Pop-ups are ever popping up about the city like so many mushrooms after a rainstorm, so it was only a matter of time before we saw one just for fashion startups. The New York City Economic Development Corporation has just announced that it’ll be collaborating with retailer Story on a competition dubbed Project Pop-Up NYC. It’s targeted to both up-and-coming retailers and (more importantly for our purposes) innovative fashion tech startups.
Up to three winners will get their very own pop-up within STORY’s Chelsea outpost during the month of September, which of course coincides nicely with Fashion Week. They’ll also win PR support, mentoring and “exposure at key industry events.” That last bit sounds a bit fuzzy, but the right mentor is a pearl beyond price. As many as eight other companies will also get display space.
Screw You Pay Me
As former undergraduate residential advisors, Rob Caucci and Jeremy Pease have mediated many a dispute. The common theme? All too often, it was money: One roommate just wasn’t chipping in for the weekly post-rager cleaning supplies. After experimenting with two other ideas, they’ve finally pivoted into a solution in the form of SpaceSplitter, a soon-to-launch platform designed to strip all the awkwardness out of communal living.
So you’re a young social sales analytics platform. You know cloud computing is a hot market, but it isn’t easy to break out from the pack and get noticed.
When a rock star like Salesforce CEO Marc Benioff is in town, perhaps giving a talk at the Jacob Javits center tomorrow as part of the CloudForce expo, you’ve basically got one chance to make a big impression.
You could try slipping him your pitch deck in the elevator or maybe rapping your way to an M&A. But the smart money is to get him to come to you, and that means making a splash.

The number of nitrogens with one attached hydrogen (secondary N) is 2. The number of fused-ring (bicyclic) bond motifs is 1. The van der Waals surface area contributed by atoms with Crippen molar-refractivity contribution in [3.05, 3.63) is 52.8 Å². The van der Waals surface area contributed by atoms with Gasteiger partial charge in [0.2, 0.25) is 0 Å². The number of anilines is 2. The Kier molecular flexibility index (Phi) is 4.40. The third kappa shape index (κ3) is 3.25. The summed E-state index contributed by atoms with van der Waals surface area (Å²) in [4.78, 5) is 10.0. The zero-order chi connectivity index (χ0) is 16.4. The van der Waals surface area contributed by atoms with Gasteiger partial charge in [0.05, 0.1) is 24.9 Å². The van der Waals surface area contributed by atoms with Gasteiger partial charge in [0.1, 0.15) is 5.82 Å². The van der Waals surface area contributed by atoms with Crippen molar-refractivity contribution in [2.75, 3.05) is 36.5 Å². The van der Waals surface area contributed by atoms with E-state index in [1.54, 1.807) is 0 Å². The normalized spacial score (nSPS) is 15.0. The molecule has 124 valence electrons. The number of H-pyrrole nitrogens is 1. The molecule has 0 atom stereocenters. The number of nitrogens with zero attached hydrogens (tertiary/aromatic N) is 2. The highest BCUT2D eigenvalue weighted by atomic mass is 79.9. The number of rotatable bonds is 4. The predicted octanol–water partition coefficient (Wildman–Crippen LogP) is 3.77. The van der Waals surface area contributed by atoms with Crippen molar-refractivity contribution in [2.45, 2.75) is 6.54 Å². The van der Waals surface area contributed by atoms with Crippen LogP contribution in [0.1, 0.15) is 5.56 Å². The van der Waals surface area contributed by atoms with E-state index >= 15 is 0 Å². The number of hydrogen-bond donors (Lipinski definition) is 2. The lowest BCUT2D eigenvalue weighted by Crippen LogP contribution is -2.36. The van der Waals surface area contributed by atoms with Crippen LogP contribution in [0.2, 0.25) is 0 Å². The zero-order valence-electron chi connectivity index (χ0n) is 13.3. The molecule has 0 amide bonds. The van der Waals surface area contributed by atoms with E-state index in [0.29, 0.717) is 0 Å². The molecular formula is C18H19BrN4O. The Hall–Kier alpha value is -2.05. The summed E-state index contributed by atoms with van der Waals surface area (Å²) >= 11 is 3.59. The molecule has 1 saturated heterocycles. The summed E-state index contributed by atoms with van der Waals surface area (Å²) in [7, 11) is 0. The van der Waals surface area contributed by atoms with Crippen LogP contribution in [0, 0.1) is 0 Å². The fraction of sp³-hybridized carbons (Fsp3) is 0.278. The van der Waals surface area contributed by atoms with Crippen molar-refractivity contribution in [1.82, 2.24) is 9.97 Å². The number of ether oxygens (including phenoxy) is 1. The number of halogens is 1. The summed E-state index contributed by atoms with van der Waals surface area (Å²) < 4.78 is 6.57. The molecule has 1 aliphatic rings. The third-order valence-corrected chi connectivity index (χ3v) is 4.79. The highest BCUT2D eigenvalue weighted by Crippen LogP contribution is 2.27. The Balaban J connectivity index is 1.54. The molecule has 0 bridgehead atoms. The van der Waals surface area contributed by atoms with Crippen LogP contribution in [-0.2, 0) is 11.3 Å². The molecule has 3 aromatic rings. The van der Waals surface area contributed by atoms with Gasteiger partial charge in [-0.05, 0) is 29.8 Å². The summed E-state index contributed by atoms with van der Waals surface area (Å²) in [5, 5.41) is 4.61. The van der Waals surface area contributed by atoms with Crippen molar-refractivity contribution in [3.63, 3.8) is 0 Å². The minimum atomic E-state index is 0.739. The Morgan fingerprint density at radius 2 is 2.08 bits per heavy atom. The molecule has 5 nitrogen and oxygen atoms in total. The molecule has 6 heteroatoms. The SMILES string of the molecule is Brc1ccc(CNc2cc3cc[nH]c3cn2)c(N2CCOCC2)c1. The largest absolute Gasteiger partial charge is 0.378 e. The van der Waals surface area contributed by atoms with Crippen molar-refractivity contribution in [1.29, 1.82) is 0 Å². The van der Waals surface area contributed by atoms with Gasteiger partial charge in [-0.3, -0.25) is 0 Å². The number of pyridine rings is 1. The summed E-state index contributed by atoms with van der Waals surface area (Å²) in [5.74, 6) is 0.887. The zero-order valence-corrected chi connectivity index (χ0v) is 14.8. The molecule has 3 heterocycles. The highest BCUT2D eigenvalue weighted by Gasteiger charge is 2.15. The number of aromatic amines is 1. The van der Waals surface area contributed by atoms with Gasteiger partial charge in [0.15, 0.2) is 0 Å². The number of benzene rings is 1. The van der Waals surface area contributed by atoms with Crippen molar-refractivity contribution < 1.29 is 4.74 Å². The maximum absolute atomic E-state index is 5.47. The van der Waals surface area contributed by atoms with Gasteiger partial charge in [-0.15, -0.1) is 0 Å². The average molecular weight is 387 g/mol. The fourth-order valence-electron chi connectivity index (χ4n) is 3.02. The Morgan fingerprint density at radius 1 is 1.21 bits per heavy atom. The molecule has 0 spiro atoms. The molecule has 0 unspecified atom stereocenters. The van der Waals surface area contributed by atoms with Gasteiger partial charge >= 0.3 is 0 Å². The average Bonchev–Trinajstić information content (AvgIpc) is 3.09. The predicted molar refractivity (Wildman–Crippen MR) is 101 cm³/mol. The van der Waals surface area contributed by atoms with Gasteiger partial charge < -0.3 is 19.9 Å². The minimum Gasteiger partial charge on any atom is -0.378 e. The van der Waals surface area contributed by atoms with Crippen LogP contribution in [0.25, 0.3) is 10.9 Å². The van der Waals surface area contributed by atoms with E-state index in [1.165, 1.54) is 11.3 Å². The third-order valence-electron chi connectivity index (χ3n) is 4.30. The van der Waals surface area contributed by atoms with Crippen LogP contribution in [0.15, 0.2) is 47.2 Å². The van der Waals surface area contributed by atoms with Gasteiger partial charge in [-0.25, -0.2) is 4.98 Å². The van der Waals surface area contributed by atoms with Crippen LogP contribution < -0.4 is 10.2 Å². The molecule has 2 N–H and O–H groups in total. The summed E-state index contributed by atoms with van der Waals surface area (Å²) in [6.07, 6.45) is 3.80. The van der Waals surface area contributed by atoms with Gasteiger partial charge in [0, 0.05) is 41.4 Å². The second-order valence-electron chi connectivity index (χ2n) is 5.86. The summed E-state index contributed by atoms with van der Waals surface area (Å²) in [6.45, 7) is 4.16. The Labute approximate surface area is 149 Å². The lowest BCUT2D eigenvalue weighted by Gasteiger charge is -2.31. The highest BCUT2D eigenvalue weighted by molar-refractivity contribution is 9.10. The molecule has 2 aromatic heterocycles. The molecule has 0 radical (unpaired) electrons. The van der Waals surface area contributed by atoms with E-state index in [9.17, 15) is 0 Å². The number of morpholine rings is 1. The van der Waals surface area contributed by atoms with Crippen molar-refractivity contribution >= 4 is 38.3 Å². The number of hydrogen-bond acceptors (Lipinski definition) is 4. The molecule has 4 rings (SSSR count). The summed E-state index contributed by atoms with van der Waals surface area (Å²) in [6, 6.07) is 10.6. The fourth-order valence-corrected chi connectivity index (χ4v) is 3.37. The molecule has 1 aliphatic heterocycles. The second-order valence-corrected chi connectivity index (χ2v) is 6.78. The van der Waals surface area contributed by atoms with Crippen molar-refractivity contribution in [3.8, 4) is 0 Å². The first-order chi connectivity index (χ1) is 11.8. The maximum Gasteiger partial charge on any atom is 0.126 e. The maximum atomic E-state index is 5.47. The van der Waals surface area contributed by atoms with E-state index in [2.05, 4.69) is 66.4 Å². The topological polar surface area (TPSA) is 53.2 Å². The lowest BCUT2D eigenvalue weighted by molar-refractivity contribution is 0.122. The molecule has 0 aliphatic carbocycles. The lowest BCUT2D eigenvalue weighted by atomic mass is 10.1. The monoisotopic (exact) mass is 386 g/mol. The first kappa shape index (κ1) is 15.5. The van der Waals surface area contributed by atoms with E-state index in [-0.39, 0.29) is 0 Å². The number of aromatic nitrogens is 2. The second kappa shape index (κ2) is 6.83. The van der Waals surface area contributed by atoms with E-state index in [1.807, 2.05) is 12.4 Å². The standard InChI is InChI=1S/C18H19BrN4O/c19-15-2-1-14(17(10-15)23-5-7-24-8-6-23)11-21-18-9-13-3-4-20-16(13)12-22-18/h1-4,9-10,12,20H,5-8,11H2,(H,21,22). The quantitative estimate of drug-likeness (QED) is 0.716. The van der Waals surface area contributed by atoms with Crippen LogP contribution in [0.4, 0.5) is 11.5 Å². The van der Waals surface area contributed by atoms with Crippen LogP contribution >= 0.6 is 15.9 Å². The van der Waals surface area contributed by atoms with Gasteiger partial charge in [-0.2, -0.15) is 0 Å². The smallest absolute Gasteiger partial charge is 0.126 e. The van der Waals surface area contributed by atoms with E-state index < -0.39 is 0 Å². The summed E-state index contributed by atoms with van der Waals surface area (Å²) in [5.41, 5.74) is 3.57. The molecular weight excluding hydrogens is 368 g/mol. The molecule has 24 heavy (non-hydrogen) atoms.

We found this amazing offer on Zaarly today:
$10 for “groupies” to join me at Cloudforce NYC on Wed
Dear Startup Abbey
As Betabeat has been pointing out, Occupy Wall Street presents sort of a gray area for Startupland. Sure, both parties waive their anti-corporate banner proudly and the rhetoric of disruption can be used interchangeably. But bootstrapped, self-interested Ayn Rand-o-philes and Zuccotti Park’s concern with economic inequality don’t necessarily see eye-to-eye.
Thankfully higher authorities have decided to weigh in on one problematic area. In fact, the entire Ethicist column in this weekend’s New York Times magazine is devoted to it.
First Hand Advice
This is a guest post from Will Cole, co-founder of the social discovery service, KnowAbout.It
You’ve made the Read More
Monday – Must make a note of how this all began. I was staring down at the subway tracks, where my broken Blackberry was blinking its last gasps of life. The fifth phone I’ve lost this year. Noticed that as the sound of its clicking keys receded from my brain, a enormous calm came Read More